At full power the wheel rotates five times a minute. The water wheel drives gearing. From here, cranks drive vertical connecting rods which transfer the energy to two 18 ft long cast iron rocking beams; each rocking beam in turn drives an 18 in diameter lift pump, which take their supply from the mill leat. Each pump stroke raises 50 imperial gallons of water to the canal. In 1981, British Waterways installed two 75 horsepower electric pumps just upstream from the station; the Avon flows through Bathford, where it is joined by the Bybrook River, Bathampton where it passes under the Bathampton Toll Bridge. It is joined by the Lam Brook at Lambridge in Bath and passes under Cleveland and Pulteney Bridges and over the weir. Cleveland Bridge was built in 1826 by William Hazledine, owner of the Coalbrookdale Ironworks, with Henry Goodridge as the architect, on the site of a Roman ferry crossing. Named after the 3rd Duke of Cleveland, it spans the River Avon at Bathwick
Bath and North East Somerset
Bath and North East Somerset is the district of the unitary authority of Bath and North East Somerset Council, created on 1 April 1996 following the abolition of the county of Avon. It is part of the ceremonial county of Somerset; the unitary authority provides a single tier of local government with responsibility for all local government functions within the district, including local planning and building control, local roads, council housing, environmental health and fairs, refuse collection, cemeteries, leisure services and tourism. It is responsible for education, social services, main roads, public transport, trading standards, waste disposal and strategic planning, although fire and ambulance services are provided jointly with other authorities through the Avon Fire and Rescue Service and Somerset Constabulary and the South Western Ambulance Service, its administrative headquarters is in Bath, though many departments are based at offices in Keynsham. The air ambulance and critical care service is provided by the charity Great Western Air Ambulance Charity.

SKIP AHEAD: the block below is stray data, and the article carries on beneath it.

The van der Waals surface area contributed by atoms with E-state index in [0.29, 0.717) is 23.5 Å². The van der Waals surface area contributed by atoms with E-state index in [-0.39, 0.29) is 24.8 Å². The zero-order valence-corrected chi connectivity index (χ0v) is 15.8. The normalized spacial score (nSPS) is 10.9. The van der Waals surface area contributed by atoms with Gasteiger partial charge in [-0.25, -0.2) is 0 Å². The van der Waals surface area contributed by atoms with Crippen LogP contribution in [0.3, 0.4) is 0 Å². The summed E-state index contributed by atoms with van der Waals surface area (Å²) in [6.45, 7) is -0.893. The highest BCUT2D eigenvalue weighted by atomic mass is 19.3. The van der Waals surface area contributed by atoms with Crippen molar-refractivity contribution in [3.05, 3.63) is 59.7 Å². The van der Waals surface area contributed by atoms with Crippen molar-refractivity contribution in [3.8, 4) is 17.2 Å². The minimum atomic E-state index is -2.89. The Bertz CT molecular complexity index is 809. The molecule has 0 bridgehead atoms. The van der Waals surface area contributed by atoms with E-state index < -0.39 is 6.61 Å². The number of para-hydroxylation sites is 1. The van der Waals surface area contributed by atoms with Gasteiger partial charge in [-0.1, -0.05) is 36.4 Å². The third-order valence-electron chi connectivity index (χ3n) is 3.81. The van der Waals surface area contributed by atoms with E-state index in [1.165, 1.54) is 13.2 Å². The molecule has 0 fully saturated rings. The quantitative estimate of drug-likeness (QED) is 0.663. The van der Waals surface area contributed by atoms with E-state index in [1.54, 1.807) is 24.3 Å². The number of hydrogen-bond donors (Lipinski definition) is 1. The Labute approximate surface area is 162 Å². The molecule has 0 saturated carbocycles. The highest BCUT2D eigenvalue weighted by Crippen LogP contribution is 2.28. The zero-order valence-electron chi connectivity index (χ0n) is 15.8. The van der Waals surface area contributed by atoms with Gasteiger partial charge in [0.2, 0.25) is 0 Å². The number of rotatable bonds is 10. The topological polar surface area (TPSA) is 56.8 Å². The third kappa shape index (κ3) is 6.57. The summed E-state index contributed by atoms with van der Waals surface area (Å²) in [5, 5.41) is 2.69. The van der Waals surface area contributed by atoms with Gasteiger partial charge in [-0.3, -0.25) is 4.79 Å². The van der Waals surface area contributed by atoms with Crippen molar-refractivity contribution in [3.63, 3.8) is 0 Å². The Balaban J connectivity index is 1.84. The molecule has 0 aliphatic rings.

Bath and North East Somerset covers an area of 136 square miles. It stretches from the outskirts of Bristol, south into the Mendip Hills and east to the southern Cotswold Hills and Wiltshire border; the city of Bath is the principal settlement in the district, but BANES covers Keynsham, Midsomer Norton, Radstock and the Chew Valley. The area has varied geography including rolling hills; the history of human habitation is long but expanded massively during Roman times, played significant roles in the Saxon era and English civil war. Industry developed from a agricultural basis to include coal mining with the coming of canals and railways. Bath developed as a spa resort in Georgian times and remains a major cultural tourism centre having gained World Heritage City status. Although BANES was only created in 1996 the area it covers has been occupied for thousands of years; the age of the henge monument at Stanton Drew stone circles is unknown, but is believed to be from the Neolithic period, as is the chambered tomb known as Stoney Littleton Long Barrow.